Palliative care and hospice are terms that describe care that aims to improve a person’s comfort and quality of life during serious illness. Both use a team approach to focus on quality of life and comfort care, including the active management of pain and other symptoms, as well as the psychological, social and spiritual issues often experienced with illness.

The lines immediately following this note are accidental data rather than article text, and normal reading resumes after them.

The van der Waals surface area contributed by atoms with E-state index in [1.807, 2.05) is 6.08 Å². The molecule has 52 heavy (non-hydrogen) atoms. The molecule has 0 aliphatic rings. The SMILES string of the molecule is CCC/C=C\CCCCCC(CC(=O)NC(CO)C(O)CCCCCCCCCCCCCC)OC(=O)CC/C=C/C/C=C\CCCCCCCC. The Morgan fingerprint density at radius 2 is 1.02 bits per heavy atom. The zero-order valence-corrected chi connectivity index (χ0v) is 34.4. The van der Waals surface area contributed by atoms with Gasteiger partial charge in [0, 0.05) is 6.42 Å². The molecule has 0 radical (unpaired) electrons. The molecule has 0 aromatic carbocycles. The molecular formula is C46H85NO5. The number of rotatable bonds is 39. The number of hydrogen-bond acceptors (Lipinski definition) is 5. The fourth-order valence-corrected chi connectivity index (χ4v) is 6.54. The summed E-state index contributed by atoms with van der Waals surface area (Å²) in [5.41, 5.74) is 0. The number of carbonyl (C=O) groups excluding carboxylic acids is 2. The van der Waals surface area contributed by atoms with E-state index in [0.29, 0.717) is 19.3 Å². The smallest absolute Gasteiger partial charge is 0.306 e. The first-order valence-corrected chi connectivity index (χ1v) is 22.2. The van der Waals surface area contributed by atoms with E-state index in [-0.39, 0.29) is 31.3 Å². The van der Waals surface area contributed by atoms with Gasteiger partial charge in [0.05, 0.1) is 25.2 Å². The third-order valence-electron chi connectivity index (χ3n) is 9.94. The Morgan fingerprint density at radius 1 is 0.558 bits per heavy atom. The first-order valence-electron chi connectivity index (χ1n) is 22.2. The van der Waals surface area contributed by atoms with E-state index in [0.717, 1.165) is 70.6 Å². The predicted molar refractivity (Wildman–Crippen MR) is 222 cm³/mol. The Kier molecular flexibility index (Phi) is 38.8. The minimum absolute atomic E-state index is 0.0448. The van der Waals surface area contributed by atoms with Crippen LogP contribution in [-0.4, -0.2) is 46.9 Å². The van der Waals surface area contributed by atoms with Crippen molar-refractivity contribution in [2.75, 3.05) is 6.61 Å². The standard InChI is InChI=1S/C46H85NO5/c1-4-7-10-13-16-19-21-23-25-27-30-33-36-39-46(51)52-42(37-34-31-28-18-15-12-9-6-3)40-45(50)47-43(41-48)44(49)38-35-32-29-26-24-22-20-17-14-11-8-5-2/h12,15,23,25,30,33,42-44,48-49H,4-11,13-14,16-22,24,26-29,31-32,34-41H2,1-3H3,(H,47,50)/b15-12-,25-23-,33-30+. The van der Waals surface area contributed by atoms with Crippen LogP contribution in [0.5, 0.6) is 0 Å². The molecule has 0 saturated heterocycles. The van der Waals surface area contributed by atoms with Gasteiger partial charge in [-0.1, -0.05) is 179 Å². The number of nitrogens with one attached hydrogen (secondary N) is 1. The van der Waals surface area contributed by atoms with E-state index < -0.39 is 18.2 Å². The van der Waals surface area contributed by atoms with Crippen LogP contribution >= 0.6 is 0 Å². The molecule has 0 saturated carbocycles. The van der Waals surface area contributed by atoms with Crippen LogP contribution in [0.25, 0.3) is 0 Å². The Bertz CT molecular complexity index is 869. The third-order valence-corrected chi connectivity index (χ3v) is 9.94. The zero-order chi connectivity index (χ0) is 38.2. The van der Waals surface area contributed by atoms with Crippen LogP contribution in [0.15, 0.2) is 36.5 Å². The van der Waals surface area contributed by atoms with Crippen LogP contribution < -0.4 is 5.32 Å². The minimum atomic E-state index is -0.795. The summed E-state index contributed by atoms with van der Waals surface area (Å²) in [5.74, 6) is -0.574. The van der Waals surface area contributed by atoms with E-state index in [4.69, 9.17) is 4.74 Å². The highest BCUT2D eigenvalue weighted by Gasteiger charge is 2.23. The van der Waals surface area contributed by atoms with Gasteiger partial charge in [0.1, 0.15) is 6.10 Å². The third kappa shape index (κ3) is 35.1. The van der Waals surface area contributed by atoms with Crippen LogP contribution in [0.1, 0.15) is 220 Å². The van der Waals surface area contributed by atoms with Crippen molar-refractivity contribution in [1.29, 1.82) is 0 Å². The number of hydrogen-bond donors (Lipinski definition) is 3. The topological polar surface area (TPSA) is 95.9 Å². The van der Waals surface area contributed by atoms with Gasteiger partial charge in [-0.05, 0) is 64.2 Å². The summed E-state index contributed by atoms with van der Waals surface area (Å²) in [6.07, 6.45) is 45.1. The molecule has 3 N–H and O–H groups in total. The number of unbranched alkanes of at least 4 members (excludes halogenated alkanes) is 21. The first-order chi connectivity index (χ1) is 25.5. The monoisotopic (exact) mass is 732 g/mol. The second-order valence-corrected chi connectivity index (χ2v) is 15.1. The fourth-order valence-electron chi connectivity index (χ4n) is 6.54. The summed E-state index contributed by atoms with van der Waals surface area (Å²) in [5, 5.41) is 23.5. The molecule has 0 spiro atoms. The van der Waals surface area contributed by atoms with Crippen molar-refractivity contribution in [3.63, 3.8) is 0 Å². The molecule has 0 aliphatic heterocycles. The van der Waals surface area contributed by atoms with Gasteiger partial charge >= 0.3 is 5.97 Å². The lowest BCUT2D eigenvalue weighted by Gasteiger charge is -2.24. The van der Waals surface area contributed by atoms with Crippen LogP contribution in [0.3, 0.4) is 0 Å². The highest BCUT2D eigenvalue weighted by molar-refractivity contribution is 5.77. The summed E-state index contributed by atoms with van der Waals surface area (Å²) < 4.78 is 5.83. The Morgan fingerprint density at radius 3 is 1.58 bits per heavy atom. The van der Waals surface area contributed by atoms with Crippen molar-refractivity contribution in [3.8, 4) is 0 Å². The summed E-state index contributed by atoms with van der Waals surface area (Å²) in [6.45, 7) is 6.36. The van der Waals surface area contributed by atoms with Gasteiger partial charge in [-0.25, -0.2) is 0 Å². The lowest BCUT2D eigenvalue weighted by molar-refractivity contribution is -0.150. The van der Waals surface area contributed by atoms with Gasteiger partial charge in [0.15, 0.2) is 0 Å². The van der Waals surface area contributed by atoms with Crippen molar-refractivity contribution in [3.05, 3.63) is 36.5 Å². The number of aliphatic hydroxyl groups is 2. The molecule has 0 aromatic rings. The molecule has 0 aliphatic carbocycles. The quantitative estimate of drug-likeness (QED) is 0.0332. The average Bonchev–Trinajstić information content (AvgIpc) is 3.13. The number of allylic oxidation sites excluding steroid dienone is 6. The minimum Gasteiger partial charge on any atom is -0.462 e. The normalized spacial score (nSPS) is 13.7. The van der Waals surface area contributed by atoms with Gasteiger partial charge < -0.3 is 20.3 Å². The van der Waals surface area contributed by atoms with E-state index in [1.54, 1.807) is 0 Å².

The difference is that hospice is a specialized form of palliative care that focuses on serving and comforting you and your family at the end of your life or as your illness becomes terminal with a goal of comfort, not cure. In contrast, anyone regardless of life expectancy can receive palliative care, which can be provided alongside of aggressive life-prolonging and curative treatment. Receiving palliative care does not mean you are dying, only that you may need additional help with the symptoms of your illness, such as pain, difficulty breathing, nausea, or other issues.